During our trip to northern and western Iceland, we took a day trip to hike along the Búðahraun lava field, an eight-thousand-year-old expanse of basalt covered in endemic mosses, lichens, native willow, and other delicate and protected species. We followed an old trail which was forged by horses and farmers traveling between towns along the south shore of the Snaefelsness Peninsula. Parts of the trail faded away in spots, and the way was marked only by piles of rocks called cairns, indicating the direction to continue where the trail faded out.
We got lucky with the weather, and our hike was perfectly clear and sunny, one of the best days we have had during our dark, frozen winter in Iceland so far. Our hike took us along the coast for about a mile, before veering towards a funny looking mountain in the middle of the lava field. Sticking out starkly above the flat ground around it, the mountain was shaped like a half dome and covered in bright green moss. It was the shield volcano that produced the field of basalt we were walking over.
Shield volcanoes are low-lying, rounded volcanoes that produce mainly low viscosity basalt at slow speeds. This forms lava fields, expanses of cooled basalt that can stretch for miles depending on how much lava the volcano produces. Shield volcanoes aren’t eruptive in the sense that they fling ash and bombs high into the air, but characteristically have slower eruptions in which lava flows out slowly into the area around the magma’s exit point.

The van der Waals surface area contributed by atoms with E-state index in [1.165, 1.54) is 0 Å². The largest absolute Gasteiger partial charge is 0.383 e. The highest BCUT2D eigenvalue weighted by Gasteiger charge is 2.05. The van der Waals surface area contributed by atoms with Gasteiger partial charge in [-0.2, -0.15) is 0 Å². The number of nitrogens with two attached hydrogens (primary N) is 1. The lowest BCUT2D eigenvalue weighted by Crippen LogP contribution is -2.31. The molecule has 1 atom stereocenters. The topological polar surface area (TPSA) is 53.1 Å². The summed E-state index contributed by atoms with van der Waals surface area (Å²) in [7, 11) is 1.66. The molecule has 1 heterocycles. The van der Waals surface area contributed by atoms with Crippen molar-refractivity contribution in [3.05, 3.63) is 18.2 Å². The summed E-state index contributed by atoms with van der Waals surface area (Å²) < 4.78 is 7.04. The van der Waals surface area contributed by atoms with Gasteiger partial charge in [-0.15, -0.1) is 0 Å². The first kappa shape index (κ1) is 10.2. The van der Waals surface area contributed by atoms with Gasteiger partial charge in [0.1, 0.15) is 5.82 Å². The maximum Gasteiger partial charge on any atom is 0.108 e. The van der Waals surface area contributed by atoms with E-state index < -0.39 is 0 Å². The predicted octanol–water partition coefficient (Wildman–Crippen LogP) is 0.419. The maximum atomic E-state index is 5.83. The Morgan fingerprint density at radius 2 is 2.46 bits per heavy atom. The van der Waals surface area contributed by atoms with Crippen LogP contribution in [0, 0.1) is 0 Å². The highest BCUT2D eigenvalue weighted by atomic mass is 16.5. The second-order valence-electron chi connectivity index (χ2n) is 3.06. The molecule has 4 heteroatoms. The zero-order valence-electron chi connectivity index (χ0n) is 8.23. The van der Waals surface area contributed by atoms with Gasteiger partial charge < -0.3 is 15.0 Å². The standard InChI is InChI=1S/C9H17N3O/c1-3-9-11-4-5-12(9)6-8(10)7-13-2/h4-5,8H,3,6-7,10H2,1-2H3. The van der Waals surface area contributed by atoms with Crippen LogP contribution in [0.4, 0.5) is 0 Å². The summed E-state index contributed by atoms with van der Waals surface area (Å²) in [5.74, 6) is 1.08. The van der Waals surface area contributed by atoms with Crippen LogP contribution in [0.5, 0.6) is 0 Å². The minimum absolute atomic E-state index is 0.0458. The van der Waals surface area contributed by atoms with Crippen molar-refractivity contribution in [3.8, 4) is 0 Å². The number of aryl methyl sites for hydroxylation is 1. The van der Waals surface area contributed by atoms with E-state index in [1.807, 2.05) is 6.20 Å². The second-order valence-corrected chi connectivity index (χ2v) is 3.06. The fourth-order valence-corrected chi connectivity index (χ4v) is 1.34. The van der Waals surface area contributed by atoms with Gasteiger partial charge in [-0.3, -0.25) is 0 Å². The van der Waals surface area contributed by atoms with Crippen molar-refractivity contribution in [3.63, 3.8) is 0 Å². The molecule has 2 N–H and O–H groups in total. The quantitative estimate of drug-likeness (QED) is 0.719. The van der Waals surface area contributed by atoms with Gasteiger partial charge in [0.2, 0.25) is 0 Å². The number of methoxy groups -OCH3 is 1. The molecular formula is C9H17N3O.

Before we reached the mountain, we veered off the trail for a few meters, coming to the opening of a cave. The mouth of the cave was about twelve feet high, and from the ceiling dripped canine-like icicles. Known as a lava tube, similar caves exist all over Iceland, where flows of lava cool when exposed to cold air, forming a crust around the molten material beneath, which then drains and creates systems of tubes and caverns. Lava tubes mainly form from pahoehoe lava. It often cools in dripping, beautiful formations that look like frozen liquid, where the flow of the lava is actually observable.
The lava tube we explored was relatively short; a few hundred feet from the mouth of the tube, a large boulder had collapsed, cutting off the rest of the passage from the outside world. The floor of the tube was covered in stalagmites made of ice reaching towards the icicles growing from the ceiling above. Stalactites hang from the ceiling and are usually sharp at their point, whereas stalagmites grow from the floor of caves and are usually rounded on top.
We spent a minute sitting in silence with our headlamps turned off, listening to the rhythmic drip of melting water and watching the icicles sparkle faintly in the light from the mouth of the cave, appreciating the feeling of being beneath the earth, hidden from the elements, sitting silently in a geologic time capsule. As an avid caver myself, I love this feeling; being underground feels intimate and mysterious, and every cave is truly a unique and special treasure.
Jessica McClelland, 3/23/2019